There’s something decidedly minimalist about this two-shelf shoe stacker — though that’s precisely why professional organizer Britnee Tanner thinks so highly of it. The piece is going to blend right in — you can choose between a white or “natural” (read: bamboo-esque) finish — which will help spotlight your shoes rather than the organizer. The utilitarian design makes it ideal for stacking, as you can keep building it up vertically to get the most out of any unused space, Tanner says. And even as you stack, it’s easy to clean. That’s because of the clean lines — the solid, flat surface of each tier can be wiped down effortlessly, she explains, as can the stacker’s “feet,” which are likely to get dusty on the floor. If you don’t have the vertical space to stack, you can place multiples side by side, especially if you’re planning on using this option in a closet, where its relatively low profile can fit under hanging clothes. To maximize the stacker’s storage power, Tanner advises placing each pair of shoes with the toe of the right shoe pointing forward and the toe of the left shoe pointing backward so they can sit closer together and free up space for more.
Best shoe organizer for individual pairs
One pair per box | Clear, dust-free, drop-front | Easy
These shoe boxes work well for both passionate sneakerheads and minimalists. This was the solution we heard about the most, but it’s not particularly practical for those with big collections, because the boxes aren’t especially space-efficient (and you’ll have to buy them bulk). But a box is useful for the pairs you do want on full display. “These create an exact home for every shoe with super-easy access and give your closet a beautiful yet functional aesthetic,” explains Jamie Hord of Horderly Professional Organizing.
On the more practical side, each box’s “closed drawers keep shoes protected from dust, while small ventilation holes allow shoes to breathe,” says Jessica Decker of Become Organized. Naeemah Ford Goldson of Restore Order Professional Organizing points out how versatile these boxes are — you can keep them under your bed or stacked on shelves. Emily Matles of Emagine Simplicity agrees that this is part of their appeal: “You don’t have to unstack them to get the pair of shoes you want.” However, as Rachel Winkler of Tidyspot reminds us, it takes space to stack them horizontally and vertically.
The boxes are available in three different sizes, so they can even be high-top friendly. Each size is also available in a set of six (which will save you a little money by bringing down the price of each box). Sara Losonci, founder of Shelfie, likes organizing pairs by color for a coordinated look.
Best under-the-bed shoe organizer
Up to 12 pairs each (set of two) | Adjustable dividers | Easy
For shoes you’re not reaching for daily, an underbed organizer is a good solution. Professional organizer Rolanda Lokey sums these up best: They’re “simple, practical storage for out-of-season shoes” that “conserve closet space.” Winkler recommends them for the same reason, pointing out that the dividers can be adjusted for summer-only wedges and taller winter boots. The clear cover will help you find shoes readily while keeping out dust bunnies, she adds.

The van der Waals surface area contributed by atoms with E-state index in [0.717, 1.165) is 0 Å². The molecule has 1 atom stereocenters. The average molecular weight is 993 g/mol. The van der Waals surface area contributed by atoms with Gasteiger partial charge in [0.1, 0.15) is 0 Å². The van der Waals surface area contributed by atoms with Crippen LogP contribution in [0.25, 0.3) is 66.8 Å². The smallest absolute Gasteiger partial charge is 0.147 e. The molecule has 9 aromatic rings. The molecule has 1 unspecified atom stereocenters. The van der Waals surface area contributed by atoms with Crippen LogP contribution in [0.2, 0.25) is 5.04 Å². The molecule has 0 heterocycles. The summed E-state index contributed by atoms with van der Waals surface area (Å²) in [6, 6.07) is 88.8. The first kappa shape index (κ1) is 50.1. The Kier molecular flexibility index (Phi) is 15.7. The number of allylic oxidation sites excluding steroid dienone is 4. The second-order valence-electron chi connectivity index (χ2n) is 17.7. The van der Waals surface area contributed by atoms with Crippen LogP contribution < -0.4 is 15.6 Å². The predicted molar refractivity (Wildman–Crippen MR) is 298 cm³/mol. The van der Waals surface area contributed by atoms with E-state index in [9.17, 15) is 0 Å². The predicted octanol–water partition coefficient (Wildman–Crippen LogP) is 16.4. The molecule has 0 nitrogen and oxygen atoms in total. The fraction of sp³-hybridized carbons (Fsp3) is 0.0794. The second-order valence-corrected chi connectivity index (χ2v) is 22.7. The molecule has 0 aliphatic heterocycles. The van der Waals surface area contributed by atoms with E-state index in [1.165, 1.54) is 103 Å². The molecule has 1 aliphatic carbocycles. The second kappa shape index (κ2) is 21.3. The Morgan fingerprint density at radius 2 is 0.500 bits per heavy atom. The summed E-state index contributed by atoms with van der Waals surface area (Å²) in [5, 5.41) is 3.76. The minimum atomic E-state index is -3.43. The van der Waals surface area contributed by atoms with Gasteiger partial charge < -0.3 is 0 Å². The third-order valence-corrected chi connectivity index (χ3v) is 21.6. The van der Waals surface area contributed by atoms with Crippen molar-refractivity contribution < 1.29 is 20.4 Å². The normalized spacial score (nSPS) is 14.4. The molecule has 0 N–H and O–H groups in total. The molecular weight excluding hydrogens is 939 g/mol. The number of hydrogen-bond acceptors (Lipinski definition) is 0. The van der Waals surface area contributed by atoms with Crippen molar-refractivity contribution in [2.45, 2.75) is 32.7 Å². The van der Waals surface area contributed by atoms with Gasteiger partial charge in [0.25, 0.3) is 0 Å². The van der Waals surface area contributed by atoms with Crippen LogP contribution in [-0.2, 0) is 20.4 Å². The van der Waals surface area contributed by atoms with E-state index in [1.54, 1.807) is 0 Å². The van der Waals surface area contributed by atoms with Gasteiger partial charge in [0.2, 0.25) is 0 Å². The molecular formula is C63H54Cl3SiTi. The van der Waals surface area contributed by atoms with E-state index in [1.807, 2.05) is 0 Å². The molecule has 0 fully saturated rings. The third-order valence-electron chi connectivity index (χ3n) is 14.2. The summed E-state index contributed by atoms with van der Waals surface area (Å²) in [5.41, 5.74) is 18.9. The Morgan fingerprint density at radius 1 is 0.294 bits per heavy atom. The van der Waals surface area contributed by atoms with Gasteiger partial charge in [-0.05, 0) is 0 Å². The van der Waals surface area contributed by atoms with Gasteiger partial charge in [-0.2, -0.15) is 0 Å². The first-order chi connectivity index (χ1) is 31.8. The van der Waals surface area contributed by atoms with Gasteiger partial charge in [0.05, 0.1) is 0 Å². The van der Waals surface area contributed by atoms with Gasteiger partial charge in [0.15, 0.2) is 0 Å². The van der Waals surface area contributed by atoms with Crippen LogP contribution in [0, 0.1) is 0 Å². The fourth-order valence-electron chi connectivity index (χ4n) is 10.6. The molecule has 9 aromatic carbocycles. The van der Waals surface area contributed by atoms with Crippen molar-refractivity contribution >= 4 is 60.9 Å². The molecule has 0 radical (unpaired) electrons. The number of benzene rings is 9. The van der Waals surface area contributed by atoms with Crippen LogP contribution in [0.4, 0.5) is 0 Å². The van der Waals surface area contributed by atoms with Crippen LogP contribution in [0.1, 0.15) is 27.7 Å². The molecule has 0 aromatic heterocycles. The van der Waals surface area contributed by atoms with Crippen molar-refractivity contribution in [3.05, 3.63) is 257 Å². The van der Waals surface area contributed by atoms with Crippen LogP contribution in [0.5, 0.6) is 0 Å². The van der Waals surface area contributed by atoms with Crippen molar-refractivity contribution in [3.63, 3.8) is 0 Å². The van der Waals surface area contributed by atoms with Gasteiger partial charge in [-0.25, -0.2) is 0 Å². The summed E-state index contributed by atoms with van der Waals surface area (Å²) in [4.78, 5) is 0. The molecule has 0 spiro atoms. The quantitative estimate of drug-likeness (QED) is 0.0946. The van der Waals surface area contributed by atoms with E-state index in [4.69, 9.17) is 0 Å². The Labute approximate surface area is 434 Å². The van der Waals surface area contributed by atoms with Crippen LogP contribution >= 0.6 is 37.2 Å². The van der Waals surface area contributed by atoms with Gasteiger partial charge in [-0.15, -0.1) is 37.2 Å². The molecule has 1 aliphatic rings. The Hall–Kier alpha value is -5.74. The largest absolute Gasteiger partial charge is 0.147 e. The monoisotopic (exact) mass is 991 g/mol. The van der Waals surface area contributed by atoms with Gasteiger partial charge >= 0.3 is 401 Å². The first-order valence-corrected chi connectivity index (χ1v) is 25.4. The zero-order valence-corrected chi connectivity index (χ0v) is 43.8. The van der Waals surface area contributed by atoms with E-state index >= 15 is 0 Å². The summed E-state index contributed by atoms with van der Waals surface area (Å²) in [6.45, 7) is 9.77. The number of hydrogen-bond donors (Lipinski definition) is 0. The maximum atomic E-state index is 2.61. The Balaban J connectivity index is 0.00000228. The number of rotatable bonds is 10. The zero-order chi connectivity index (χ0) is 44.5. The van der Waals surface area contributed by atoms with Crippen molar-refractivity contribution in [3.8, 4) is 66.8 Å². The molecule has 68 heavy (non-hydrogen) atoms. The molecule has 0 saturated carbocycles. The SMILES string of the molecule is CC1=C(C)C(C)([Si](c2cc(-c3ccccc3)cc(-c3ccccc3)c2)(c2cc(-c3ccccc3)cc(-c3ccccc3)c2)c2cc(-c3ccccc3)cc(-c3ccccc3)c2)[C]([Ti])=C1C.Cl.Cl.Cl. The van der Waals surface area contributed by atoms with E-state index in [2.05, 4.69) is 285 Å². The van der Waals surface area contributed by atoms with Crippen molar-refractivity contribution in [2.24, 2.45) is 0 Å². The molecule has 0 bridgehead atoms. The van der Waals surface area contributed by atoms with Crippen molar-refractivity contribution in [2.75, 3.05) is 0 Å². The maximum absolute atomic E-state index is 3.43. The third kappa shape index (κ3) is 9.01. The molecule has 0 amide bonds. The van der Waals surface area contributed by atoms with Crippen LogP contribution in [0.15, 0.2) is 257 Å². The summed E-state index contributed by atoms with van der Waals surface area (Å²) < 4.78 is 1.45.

Best overall shoe rack
Up to 12 pairs | Stackable, three-tier design, iron frame | Medium
Heidi Lee, founder of home-organization service Prune + Pare, turned us on to this Seville Classics rack, which is meant to be interlocking — you can connect several racks vertically (though it’s recommended that you stack no more than three on top of one another) or horizontally. If that sounds complicated, don’t fret, as Lee notes how simple it is to assemble the system by “clipping” the shelves into the iron frame. Lee appreciates the rack’s sturdiness and that it can hold up to nine pairs on its three shelves — with extra space beneath the for low-profile shoes such as sandals. The rack is so functional-looking — the slats on the shelves are its lone decor embellishment — that it works for both a dorm room and an entryway, she says.
Best expandable shoe rack
15 to 21 pairs | Expandable, three-tier design | Medium
This expandable shoe rack — the only one we heard about — was recommended by three of our organizing pros. Schrier, Anna Bauer of Sorted by Anna, and certified KonMari consultant Kelley Jonkoff all swear by it for its grippy bars. “The foam coating is key,” says Schrier. “It keeps the shoes from slipping off the rack.” So if you’re a flats fanatic, this is your best bet. Jonkoff singles out its adjustable width, which she says is nice if you move often. “Moving is expensive enough without having to replace your things to fit your new smaller or larger space,” she says. “I’ve had a similar design to this for over ten years, and it’s still going strong.”
Best-looking shoe rack
12 pairs | Made from steel, three-tier design | Medium
Until recently, I was a die-hard believer in hanging shoe organizers. Now I’m an Open Spaces stan. The realm of shoe-storage solutions is dominated by plastic and bamboo, so this rack stands out for its clean lines and colors including lavender and light pink. (I was a sucker for the dark green.) Even better, it combines style and substance, walking the line between a shoe rack and full-on furniture. Elsa Elbert, founder of Composed Living, describes it as “beautiful enough to be out in the open, and the solid shelves ensure your heels won’t fall through the cracks.” Losonci loves how it has room for grab-and-go items before you walk out the door. I’ll add that it surprisingly didn’t take much time to put together — all the tools are included and the thoughtful packaging is designed to serve as an extra pair of hands that holds the shelves in places as you build the rack — and when empty, the handle makes it easy to move around (especially when I’m in a change-everything-up kind of mood).
Best shoe rack with wheels
50 pairs | Chrome-plated steel, ten-tier design, four wheels | Medium
“This rack is ideal for someone with a large shoe collection and a small, multiuse space,” Jonkoff says. It’s tall, so it doesn’t leave a large footprint. But it’s rather bulky, making it not necessarily the easiest to incorporate — unlike our aforementioned picks. The wheels are a big bonus, though, making it “perfect for a closetless room,” because it “can be rolled out of the way when company is over or anytime a space is needed for something else,” according to Jonkoff.